Driving Value for Clients is Good for Business
Hemayet Lead achieved breakeven in just two years of operations by focusing on increasing client value through improved service quality and efficiency. The surplus generated from the business profits is being passed on to the clients. Lead improved pricing and increased the benefit amount for hospitalization to 300 EGP (from 250 EGP) at no additional cost.
This is a win for all – Lead and its clients, insurers, Women’s World Banking and our donors.
June 4, 2018
By Negros Women for Tomorrow Foundation
Emma Morales’ business instinct is something even Warren Buffet would admire. As the 2002 Citi Microentrepreneur of the Year winner at the regional level, Emma embodies what it means to be a business woman.
Ever wonder how a small idea turns into a big business? Here’s how Emma Morales did it Click To Tweet
With only a high school diploma and the work experience of harvesting in rice paddies in Manapla, Negros Occidental, Emma started her growing portfolio of business with a sundries store near her home. Seeing opportunity to expand in the food business, she started a karinderia (eatery), then another, employing six workers in total. Through this venture she learned many skills: planning, management, finance, marketing, simple bookkeeping, negotiations and supplier/customer relations.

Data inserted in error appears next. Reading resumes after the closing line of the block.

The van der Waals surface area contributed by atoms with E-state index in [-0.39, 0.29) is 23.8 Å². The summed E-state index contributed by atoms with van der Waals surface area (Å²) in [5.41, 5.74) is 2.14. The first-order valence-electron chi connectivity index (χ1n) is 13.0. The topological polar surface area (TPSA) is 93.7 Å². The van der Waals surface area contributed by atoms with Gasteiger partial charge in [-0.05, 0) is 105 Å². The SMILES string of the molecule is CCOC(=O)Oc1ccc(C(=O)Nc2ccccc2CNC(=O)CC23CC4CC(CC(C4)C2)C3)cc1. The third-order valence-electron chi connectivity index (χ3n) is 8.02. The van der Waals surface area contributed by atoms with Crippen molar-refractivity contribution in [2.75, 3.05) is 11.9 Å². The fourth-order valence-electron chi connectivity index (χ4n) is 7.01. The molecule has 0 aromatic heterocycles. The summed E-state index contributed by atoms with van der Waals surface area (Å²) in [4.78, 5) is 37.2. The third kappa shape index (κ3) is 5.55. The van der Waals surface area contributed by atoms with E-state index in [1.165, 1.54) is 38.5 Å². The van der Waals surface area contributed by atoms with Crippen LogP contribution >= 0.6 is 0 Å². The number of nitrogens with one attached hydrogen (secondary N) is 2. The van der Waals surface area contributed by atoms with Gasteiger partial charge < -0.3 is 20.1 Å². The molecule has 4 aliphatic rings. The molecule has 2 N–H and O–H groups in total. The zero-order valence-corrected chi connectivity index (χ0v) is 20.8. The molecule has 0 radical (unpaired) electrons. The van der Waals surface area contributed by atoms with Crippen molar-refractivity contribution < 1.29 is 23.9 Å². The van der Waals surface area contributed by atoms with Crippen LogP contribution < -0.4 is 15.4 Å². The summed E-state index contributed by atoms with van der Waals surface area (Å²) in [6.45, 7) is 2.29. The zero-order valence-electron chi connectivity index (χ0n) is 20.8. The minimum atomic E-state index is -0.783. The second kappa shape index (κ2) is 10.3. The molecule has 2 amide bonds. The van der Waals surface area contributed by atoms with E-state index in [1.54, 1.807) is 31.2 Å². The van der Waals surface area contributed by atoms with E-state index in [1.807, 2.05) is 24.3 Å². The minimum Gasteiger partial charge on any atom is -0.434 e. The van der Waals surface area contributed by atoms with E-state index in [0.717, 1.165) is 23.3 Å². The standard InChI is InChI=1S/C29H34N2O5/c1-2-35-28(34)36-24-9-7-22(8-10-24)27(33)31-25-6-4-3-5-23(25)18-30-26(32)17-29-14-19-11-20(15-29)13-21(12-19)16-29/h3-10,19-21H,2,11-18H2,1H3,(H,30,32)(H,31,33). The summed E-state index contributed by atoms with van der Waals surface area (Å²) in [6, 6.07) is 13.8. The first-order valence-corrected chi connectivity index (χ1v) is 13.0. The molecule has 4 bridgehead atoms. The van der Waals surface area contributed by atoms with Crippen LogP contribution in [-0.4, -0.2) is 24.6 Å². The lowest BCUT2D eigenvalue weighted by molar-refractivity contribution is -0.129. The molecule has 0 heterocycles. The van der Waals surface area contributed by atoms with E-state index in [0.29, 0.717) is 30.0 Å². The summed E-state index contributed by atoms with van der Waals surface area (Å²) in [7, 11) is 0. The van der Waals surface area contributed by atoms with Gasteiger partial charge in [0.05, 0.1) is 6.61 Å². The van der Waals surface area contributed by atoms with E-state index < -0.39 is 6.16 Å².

Success notwithstanding, Emma has always made it a point to share her blessings, be it by employing her neighbors to raise pigs in her farm or by supporting local infrastructure projects, from the construction of street lights in her neighborhood or the repair of bridges and construction of canals near the public market. She even lets the community use her multi-cab to bring patients to the nearby Provincial Hospital for free in the case of emergencies!
“Refer a friend and get $10 off your next order!” I would bet that most readers of this blog have received a message like this at some point, encouraging customers to invite friends to use a certain product or service. I would also bet that a much smaller number of readers actually acted on that message.